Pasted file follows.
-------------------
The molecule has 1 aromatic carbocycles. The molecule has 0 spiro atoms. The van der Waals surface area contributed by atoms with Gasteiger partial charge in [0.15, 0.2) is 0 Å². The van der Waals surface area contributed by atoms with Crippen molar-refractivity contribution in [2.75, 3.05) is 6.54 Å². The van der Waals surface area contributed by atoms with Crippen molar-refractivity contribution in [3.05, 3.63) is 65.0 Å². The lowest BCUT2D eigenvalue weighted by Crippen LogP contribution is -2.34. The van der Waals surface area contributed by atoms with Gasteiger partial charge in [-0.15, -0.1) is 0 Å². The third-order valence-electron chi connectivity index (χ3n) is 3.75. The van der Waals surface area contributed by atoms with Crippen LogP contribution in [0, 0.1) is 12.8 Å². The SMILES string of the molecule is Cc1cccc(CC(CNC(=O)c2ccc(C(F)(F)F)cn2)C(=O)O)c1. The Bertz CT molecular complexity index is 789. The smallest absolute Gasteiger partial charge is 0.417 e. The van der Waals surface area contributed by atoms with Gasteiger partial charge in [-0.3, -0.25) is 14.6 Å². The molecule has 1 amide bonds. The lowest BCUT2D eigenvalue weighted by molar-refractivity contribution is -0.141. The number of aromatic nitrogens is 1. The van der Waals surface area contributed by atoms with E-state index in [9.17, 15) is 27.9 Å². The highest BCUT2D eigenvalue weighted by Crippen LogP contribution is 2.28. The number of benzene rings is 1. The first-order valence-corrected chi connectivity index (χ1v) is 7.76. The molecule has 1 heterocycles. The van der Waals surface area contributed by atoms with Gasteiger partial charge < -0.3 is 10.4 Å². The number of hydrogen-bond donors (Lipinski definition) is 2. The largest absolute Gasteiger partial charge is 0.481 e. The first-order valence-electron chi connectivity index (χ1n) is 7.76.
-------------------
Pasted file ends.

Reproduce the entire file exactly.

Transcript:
The molecule has 1 aromatic carbocycles. The molecule has 0 spiro atoms. The van der Waals surface area contributed by atoms with Gasteiger partial charge in [0.15, 0.2) is 0 Å². The van der Waals surface area contributed by atoms with Crippen molar-refractivity contribution in [2.75, 3.05) is 6.54 Å². The van der Waals surface area contributed by atoms with Crippen molar-refractivity contribution in [3.05, 3.63) is 65.0 Å². The lowest BCUT2D eigenvalue weighted by Crippen LogP contribution is -2.34. The van der Waals surface area contributed by atoms with Gasteiger partial charge in [-0.15, -0.1) is 0 Å². The third-order valence-electron chi connectivity index (χ3n) is 3.75. The van der Waals surface area contributed by atoms with Crippen LogP contribution in [0, 0.1) is 12.8 Å². The SMILES string of the molecule is Cc1cccc(CC(CNC(=O)c2ccc(C(F)(F)F)cn2)C(=O)O)c1. The Bertz CT molecular complexity index is 789. The smallest absolute Gasteiger partial charge is 0.417 e. The van der Waals surface area contributed by atoms with Gasteiger partial charge in [-0.3, -0.25) is 14.6 Å². The molecule has 1 amide bonds. The lowest BCUT2D eigenvalue weighted by molar-refractivity contribution is -0.141. The number of aromatic nitrogens is 1. The van der Waals surface area contributed by atoms with E-state index in [9.17, 15) is 27.9 Å². The highest BCUT2D eigenvalue weighted by Crippen LogP contribution is 2.28. The number of benzene rings is 1. The first-order valence-corrected chi connectivity index (χ1v) is 7.76. The molecule has 1 heterocycles. The van der Waals surface area contributed by atoms with Gasteiger partial charge < -0.3 is 10.4 Å². The number of hydrogen-bond donors (Lipinski definition) is 2. The largest absolute Gasteiger partial charge is 0.481 e. The first-order valence-electron chi connectivity index (χ1n) is 7.76.